Kantar targets acquisition drive with Bain Capital backing

20 August 2019 Consultancy.uk 3 min. read

Following its purchase by Bain Capital, Kantar is planning to grow its automated capabilities with a campaign of acquisitions. The firm’s CEO revealed to the press that it is due to focus on strengthening its “real-time and predictive offers and much faster turnaround.”

In July, advertising giant WPP confirmed the sale of a 60% majority stake in its Kantar business to Bain Capital. Kantar, valued at over £3 billion, contained WPP’s health, media and consulting practices and was put up for sale at the turn of the year. Bain Capital, the US private equity company founded by the same man as consulting firm Bain & Company, took up a majority stake in Kantar with an offer expected to yield $3.1 billion (£2.47 billion) to WPP.

At the time, Mark Read, CEO of WPP, said of the news, “Kantar is a great business and we look forward to working with Bain Capital to unlock its full potential. As a strategic partner and shareholder in Kantar, WPP will continue to benefit from its future growth while our clients continue to benefit from its services and capabilities.”

Kantar targets acquisition drive with Bain Capital backing

What has emerged since is that as WPP struggled with the dramatic shrinkage of its market share, faced with competition from new players in the online and consulting spaces. Kantar subsequently had little room under WPP to acquire companies and solutions to modernise its traditional market research business. In a press call in August, Kantar CEO Eric Salama confirmed that the firm had been “out of the market for three or four years.” That is about to change, however.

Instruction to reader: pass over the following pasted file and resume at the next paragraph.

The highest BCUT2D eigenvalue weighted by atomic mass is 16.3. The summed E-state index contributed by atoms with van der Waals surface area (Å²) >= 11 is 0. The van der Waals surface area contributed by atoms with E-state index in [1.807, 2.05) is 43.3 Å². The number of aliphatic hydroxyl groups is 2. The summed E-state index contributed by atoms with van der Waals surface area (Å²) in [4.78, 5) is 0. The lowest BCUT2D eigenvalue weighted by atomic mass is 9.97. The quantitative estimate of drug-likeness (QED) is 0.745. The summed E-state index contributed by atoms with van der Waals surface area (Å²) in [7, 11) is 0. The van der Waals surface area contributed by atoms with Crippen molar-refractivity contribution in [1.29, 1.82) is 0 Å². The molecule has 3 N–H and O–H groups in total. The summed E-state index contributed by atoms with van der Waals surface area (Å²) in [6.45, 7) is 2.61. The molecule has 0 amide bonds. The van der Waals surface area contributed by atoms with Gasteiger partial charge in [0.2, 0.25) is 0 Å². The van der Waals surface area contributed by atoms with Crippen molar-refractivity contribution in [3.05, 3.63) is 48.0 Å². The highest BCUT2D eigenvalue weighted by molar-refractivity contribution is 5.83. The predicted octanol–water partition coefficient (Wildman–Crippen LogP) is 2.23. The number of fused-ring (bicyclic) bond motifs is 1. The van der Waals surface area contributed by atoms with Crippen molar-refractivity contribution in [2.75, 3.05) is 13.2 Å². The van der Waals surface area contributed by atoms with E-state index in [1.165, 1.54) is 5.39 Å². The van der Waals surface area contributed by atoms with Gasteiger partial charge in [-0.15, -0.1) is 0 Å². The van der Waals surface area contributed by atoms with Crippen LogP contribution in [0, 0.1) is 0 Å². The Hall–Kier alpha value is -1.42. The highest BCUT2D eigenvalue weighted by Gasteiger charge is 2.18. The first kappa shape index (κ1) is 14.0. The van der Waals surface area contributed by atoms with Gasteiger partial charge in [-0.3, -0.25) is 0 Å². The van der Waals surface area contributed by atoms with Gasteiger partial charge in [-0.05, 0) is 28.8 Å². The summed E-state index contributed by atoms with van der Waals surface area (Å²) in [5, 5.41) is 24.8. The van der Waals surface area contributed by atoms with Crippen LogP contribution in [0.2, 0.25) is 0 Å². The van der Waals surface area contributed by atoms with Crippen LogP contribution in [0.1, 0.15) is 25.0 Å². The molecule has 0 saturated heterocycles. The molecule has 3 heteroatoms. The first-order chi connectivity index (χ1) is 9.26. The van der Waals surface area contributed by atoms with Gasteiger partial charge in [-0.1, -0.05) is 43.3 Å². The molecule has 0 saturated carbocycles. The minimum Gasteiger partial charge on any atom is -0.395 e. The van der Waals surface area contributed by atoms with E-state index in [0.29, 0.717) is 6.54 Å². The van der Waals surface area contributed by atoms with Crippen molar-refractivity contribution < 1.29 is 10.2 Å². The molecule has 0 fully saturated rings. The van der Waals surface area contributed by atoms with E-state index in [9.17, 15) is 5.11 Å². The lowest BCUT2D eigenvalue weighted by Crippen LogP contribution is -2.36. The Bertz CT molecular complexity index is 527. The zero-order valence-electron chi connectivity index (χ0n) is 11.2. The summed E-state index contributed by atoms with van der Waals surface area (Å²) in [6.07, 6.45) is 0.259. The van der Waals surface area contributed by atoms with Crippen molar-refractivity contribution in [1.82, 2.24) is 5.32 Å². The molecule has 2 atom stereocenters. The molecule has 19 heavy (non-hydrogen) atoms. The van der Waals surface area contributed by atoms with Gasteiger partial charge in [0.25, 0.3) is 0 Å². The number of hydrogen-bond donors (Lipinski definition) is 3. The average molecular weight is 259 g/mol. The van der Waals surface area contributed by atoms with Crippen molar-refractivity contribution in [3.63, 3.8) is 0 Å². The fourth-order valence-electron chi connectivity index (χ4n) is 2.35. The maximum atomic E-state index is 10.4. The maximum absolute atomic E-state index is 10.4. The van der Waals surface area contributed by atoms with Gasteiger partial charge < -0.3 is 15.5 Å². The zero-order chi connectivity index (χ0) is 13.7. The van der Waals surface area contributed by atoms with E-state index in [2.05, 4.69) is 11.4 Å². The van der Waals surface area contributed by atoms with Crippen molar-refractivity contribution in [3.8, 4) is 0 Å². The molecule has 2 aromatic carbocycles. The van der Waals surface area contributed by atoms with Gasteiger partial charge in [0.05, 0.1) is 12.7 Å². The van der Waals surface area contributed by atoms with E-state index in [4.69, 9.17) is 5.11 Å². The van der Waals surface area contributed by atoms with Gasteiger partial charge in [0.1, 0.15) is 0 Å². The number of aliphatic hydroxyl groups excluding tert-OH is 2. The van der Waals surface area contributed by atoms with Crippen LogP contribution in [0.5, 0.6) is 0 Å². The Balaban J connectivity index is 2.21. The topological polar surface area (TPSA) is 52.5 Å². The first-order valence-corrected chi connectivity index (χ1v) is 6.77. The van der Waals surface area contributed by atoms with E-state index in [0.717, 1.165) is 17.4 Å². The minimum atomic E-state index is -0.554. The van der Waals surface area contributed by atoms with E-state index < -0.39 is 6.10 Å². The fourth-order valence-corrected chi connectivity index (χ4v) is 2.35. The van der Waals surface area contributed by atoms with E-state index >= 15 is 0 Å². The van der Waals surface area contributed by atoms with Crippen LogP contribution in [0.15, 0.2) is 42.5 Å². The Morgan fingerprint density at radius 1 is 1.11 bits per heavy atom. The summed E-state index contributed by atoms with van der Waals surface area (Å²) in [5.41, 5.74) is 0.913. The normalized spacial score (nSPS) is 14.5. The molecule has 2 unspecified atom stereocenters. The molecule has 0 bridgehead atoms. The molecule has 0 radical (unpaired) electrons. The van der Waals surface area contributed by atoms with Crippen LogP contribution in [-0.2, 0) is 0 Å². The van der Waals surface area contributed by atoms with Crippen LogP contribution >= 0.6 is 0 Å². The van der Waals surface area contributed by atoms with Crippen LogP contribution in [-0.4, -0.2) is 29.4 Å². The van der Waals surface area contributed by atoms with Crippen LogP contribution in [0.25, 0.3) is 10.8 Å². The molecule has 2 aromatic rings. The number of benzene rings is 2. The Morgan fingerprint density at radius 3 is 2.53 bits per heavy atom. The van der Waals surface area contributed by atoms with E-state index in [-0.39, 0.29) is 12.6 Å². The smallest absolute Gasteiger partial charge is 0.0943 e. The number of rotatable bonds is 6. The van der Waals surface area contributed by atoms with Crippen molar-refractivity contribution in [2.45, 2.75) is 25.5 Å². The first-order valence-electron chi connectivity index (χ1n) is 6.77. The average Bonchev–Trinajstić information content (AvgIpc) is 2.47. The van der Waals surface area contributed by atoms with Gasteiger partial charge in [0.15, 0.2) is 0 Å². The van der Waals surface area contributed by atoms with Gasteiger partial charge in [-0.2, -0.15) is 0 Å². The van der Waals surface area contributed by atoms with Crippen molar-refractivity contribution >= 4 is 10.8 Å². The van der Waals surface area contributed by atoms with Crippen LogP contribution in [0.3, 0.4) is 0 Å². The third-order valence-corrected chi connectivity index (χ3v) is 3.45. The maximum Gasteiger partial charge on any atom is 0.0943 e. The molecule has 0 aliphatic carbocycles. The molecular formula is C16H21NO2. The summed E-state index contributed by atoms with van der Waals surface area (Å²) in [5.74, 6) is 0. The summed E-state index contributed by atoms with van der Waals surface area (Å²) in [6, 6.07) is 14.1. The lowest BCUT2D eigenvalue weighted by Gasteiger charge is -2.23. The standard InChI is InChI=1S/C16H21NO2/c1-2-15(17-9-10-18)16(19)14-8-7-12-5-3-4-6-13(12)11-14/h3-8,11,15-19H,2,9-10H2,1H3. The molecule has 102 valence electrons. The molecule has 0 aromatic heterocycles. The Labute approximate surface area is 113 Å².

According to Salama, Kantar is set to update its strategy under its new owner Bain Capital. While he did not name names on the matter, Salama confirmed the firm was set to ramp up its acquisitions “in a way that we haven’t been able to over the past couple of years,” in order to enhance what Kantar does for clients more rapidly. Kantar, which provides TV ratings and market research data to brands across the world, is therefore set to invest heavily in automation and real-time analytics in the coming era.

Kantar has rolled out more than 40 machine learning and AI products to help do things like predict panel fraud and classify social media investment, but it has plans to double down on automation to power all of its products in the future. This will require investment in broadening its talent pool to hire more specialists, consultants and engineers to work with clients using these products. Salama confirmed that Kantar will put an emphasis on “real-time and predictive offers and much faster turnaround,” while in order to deliver this, the firm’s overall workforce will need to both grow and adapt to focus on new skills.

“Having a partner like Bain from a capability and money point of view will be helpful,” Salama explained. “Bain saw an industry full of potential. They also saw an industry that really needs to transform itself. We all see clients wanting to do be data-driven, or insight-driven marketing companies.”